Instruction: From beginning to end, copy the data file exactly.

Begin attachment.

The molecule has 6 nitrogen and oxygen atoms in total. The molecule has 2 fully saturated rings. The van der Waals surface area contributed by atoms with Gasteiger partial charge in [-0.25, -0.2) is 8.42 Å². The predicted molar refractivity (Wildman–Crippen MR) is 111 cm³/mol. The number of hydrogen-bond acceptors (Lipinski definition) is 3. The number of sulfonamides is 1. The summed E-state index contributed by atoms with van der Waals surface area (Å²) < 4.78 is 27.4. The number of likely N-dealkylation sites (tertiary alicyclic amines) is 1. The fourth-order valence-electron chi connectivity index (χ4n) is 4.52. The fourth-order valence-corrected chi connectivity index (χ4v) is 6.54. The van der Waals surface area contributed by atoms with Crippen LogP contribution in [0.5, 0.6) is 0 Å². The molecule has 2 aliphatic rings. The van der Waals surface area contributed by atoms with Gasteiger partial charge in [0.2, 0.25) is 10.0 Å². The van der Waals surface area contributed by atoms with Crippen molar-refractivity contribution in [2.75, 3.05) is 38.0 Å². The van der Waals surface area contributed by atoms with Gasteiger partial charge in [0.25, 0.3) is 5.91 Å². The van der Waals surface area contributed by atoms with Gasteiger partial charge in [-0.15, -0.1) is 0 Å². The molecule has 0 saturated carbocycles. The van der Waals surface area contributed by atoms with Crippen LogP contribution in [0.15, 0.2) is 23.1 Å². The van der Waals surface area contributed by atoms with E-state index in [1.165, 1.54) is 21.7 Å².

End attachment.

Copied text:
The molecule has 6 nitrogen and oxygen atoms in total. The molecule has 2 fully saturated rings. The van der Waals surface area contributed by atoms with Gasteiger partial charge in [-0.25, -0.2) is 8.42 Å². The predicted molar refractivity (Wildman–Crippen MR) is 111 cm³/mol. The number of hydrogen-bond acceptors (Lipinski definition) is 3. The number of sulfonamides is 1. The summed E-state index contributed by atoms with van der Waals surface area (Å²) < 4.78 is 27.4. The number of likely N-dealkylation sites (tertiary alicyclic amines) is 1. The fourth-order valence-electron chi connectivity index (χ4n) is 4.52. The fourth-order valence-corrected chi connectivity index (χ4v) is 6.54. The van der Waals surface area contributed by atoms with Crippen LogP contribution in [0.5, 0.6) is 0 Å². The molecule has 2 aliphatic rings. The van der Waals surface area contributed by atoms with Gasteiger partial charge in [0.2, 0.25) is 10.0 Å². The van der Waals surface area contributed by atoms with Crippen molar-refractivity contribution in [2.75, 3.05) is 38.0 Å². The van der Waals surface area contributed by atoms with Gasteiger partial charge in [0.25, 0.3) is 5.91 Å². The van der Waals surface area contributed by atoms with Gasteiger partial charge in [-0.15, -0.1) is 0 Å². The molecule has 0 saturated carbocycles. The van der Waals surface area contributed by atoms with Crippen LogP contribution in [0.15, 0.2) is 23.1 Å². The van der Waals surface area contributed by atoms with E-state index in [1.165, 1.54) is 21.7 Å².